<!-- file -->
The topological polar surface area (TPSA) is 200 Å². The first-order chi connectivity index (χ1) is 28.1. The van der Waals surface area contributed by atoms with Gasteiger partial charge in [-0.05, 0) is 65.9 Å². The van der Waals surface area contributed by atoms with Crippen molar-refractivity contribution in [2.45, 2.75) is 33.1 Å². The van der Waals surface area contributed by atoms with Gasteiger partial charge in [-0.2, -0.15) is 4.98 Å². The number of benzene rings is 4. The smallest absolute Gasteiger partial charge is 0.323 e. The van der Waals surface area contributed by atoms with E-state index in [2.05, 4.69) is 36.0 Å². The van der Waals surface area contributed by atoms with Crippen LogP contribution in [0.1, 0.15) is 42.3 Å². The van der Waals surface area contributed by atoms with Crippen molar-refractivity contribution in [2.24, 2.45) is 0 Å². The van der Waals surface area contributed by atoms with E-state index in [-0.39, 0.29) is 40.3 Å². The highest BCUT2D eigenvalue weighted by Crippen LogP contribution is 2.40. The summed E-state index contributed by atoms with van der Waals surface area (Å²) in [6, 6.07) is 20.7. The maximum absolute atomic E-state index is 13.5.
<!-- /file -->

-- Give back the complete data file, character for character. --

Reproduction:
The topological polar surface area (TPSA) is 200 Å². The first-order chi connectivity index (χ1) is 28.1. The van der Waals surface area contributed by atoms with Gasteiger partial charge in [-0.05, 0) is 65.9 Å². The van der Waals surface area contributed by atoms with Crippen molar-refractivity contribution in [2.45, 2.75) is 33.1 Å². The van der Waals surface area contributed by atoms with Gasteiger partial charge in [-0.2, -0.15) is 4.98 Å². The number of benzene rings is 4. The smallest absolute Gasteiger partial charge is 0.323 e. The van der Waals surface area contributed by atoms with E-state index in [2.05, 4.69) is 36.0 Å². The van der Waals surface area contributed by atoms with Crippen LogP contribution in [0.1, 0.15) is 42.3 Å². The van der Waals surface area contributed by atoms with Crippen molar-refractivity contribution in [2.24, 2.45) is 0 Å². The van der Waals surface area contributed by atoms with E-state index in [-0.39, 0.29) is 40.3 Å². The highest BCUT2D eigenvalue weighted by Crippen LogP contribution is 2.40. The summed E-state index contributed by atoms with van der Waals surface area (Å²) in [6, 6.07) is 20.7. The maximum absolute atomic E-state index is 13.5.